Independent security researchers who post their discoveries of software vulnerabilities in public forums before...
alerting affected software vendors are doing IT administrators more harm than good, many experts say.
The issue is attracting interest now as Windows administrators face a steady stream of vulnerabilities, and subsequent patches to fix them. There have been past attempts by industry organizations to create rules of engagement between researchers, vendors and government agencies when vulnerabilities are discovered. But for the most part, reporting to the vendor first before going public is a voluntary decision.
It's an incident like this that worries some users: On July 16, an outfit called Hexview posted to a public forum a threat that could produce a denial of service attack in Microsoft Systems Management Server clients. Hexview, which only offers anonymous contact information in
Experts say such an approach is the trademark of individual researchers who hunt down vulnerabilities for the love of the challenge. In most cases, large and reputable research firms do alert vendor firsts, and they work with vendors to develop a patch. Vendors often take the lead and research firms follow up with an advisory.
"Announcing the vulnerability without a patch doesn't help anyone," said Firas Raouf, chief operating officer for eEye Digital Security, a research firm and software manufacturer based in Aliso Viejo, Calif.
Protecting critical systems
Researchers at NGSSoftware Ltd. take an even more active role in the process. They advise government agencies charged with national security responsibilities that that government infrastructure is not compromised in the time between when a flaw is discovered and when it is patched, said David Litchfield, co-founder of NGSSoftware, a U.K.-based company.
Many IT managers say they generally prefer that researchers contact vendors first, though they admit it's a moot point because it's not something that can be legislated.
"I don't think anyone can be made to do anything," said Jim Purcell, manager of IT security engineering
Clyde Johnson, a senior network and systems administrator at Olin Corp., in Norwalk, Conn., said that software companies should be given first notice, but only up to about eight hours. He reasoned that once a vulnerability is discovered, it's already a threat.
Johnson cited a worm in March that targeted BlackIce firewall products and spread fast. "It was there before anyone knew about it," he said.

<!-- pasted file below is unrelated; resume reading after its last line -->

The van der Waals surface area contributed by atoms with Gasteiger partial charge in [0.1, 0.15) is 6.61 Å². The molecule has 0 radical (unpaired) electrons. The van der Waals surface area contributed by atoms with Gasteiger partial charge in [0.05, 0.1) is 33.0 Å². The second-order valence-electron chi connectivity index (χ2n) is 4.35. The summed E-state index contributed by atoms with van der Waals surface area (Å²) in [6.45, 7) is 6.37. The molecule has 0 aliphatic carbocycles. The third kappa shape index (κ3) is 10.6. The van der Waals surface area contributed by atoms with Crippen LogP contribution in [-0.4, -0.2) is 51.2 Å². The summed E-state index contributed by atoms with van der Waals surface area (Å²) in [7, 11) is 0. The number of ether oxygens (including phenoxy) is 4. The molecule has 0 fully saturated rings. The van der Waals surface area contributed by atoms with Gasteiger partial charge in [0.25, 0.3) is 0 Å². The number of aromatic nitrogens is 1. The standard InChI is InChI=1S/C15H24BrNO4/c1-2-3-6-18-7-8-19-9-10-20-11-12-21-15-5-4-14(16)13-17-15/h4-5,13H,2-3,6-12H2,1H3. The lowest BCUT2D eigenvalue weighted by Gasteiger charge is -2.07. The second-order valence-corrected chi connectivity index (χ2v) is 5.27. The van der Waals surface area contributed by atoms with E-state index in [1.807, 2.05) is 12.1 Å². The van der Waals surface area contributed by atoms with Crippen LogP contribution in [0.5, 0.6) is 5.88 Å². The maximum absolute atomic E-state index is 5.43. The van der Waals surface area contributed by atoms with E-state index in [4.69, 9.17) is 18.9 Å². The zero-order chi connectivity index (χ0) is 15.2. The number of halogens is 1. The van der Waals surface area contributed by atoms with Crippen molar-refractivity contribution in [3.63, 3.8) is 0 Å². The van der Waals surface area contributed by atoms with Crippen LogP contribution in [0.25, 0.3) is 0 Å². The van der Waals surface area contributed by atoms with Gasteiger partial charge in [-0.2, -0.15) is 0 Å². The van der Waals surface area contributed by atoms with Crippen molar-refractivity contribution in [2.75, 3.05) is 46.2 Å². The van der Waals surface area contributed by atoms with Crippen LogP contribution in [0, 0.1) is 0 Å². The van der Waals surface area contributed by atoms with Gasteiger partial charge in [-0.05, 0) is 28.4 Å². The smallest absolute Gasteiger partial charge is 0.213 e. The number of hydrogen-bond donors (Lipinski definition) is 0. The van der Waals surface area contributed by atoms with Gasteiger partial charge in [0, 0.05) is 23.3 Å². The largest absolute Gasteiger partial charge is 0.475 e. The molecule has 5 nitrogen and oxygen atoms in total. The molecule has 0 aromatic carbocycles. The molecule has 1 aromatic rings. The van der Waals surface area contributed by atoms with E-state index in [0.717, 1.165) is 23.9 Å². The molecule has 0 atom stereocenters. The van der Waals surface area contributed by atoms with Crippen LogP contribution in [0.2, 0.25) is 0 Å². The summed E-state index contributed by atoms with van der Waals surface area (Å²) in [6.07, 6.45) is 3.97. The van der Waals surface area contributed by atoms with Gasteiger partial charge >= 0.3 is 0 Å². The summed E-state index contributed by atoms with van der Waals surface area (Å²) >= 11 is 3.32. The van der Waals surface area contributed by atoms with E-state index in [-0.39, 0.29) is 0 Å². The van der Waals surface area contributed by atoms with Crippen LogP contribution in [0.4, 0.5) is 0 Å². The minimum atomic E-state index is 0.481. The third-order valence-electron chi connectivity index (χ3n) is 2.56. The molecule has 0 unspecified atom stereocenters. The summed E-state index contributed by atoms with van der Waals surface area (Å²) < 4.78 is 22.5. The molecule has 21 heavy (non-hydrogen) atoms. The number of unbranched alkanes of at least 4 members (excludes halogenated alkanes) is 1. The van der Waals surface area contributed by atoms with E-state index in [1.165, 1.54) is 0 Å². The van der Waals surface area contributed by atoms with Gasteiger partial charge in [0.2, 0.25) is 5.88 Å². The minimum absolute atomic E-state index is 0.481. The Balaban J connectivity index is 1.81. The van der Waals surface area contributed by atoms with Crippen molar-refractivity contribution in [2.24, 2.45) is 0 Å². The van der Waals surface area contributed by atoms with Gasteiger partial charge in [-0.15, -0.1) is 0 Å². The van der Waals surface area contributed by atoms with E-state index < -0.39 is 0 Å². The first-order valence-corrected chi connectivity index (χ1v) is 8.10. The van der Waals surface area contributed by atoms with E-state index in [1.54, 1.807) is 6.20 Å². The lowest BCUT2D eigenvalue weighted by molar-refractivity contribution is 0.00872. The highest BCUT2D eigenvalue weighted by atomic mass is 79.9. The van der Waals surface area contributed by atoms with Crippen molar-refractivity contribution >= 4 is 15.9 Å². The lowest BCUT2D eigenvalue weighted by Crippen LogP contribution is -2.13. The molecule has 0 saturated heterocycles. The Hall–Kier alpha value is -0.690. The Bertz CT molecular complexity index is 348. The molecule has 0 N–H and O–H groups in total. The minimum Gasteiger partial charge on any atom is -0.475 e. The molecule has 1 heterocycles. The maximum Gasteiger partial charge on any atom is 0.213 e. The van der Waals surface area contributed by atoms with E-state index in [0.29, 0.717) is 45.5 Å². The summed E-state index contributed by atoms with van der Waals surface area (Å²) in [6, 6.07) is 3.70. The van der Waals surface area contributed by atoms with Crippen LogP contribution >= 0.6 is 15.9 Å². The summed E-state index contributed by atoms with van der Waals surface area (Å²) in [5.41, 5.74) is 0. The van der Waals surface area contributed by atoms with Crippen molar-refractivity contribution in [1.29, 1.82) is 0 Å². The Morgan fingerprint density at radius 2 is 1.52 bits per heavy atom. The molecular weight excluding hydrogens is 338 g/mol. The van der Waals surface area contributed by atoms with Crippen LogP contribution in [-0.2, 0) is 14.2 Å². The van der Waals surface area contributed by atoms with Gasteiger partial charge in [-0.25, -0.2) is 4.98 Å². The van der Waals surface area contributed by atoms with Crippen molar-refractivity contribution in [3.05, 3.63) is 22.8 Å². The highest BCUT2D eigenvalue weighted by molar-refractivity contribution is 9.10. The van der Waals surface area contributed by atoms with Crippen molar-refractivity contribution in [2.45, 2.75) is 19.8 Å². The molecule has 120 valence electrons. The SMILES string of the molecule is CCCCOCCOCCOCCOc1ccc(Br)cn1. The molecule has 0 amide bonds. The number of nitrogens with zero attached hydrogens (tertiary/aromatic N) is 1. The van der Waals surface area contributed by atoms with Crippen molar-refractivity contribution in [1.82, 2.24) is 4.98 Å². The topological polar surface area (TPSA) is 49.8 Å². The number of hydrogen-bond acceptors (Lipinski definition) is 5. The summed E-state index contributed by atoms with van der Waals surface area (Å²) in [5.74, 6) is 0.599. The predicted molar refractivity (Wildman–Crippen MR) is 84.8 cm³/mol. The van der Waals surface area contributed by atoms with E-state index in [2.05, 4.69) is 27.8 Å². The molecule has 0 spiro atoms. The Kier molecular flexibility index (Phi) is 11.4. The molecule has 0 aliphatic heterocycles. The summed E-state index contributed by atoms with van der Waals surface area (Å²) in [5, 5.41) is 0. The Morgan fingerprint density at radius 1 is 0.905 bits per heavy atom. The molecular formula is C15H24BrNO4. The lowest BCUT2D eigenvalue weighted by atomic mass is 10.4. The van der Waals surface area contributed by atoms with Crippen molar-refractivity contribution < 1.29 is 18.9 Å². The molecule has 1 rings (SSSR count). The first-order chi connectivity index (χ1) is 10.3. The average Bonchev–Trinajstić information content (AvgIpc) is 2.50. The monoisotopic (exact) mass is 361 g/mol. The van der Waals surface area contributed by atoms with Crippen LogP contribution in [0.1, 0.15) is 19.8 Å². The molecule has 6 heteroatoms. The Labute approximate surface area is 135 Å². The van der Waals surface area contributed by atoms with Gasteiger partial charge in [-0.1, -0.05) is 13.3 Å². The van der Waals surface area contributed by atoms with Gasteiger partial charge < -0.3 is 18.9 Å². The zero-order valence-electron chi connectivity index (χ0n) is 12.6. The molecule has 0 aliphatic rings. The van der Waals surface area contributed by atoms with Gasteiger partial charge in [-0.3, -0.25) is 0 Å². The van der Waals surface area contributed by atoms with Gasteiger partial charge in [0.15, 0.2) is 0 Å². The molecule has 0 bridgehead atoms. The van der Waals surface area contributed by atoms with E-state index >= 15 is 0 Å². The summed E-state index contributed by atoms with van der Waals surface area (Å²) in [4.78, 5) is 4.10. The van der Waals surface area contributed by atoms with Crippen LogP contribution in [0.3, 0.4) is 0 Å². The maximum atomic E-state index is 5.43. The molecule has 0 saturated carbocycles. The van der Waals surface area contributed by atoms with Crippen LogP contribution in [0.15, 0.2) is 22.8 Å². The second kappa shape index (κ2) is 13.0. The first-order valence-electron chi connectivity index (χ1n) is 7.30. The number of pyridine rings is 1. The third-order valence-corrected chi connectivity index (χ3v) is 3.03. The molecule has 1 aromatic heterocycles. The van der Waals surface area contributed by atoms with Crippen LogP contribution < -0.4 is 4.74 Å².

"If the rest of the community knows about it, we can always pull the plug," Johnson said. "Of course, it always depends on what it is."
Good practices offer the best protection
Indeed, once an exploit is posted, the clock is ticking for the black hats to take advantage, said Jeff Duntemann, a Colorado Springs, Colo., author and IT expert.
The most an IT shop can do is make sure it has a suitable firewall strategy. "It takes more than existence to make an exploit exploitable," Duntemann said. "Most automated worms can't get past a good firewall."
Duntemann said the emergence of applications written using managed languages may provide some relieve from this vicious circle. He said the C# language in Microsoft's .NET Framework will provide better security than applications written in C and C++, as one example.
Managed code is like having a strong gatekeeper watching over the code's execution. The virtual machine demands certain requirements and enforces execution restrictions. "You don't have the same buffer overflow problems," he said.
This transition won't happen quickly, given the difficulty of migrating applications off of one code base and onto another. Eventually, managed code will help eliminate a whole species of exploits, Duntemann said.
Issue has long been divisive
To disclose or not to disclose has been a polarizing issue for some time, said Jeffrey Carpenter, technical manager at the Carnegie Mellon Software Engineering Institute's CERT Coordination Center.
The Computer Emergency Readiness Team (CERT), a federally funded research and development center operated by Pittsburgh's Carnegie Mellon University, analyzes vulnerabilities to determine which vendors may be impacted so they can develop patches.
Carpenter said the volume of vulnerabilities has steadily increased, doubling over the past few years. Last year there were about 4,000 vulnerabilities reported.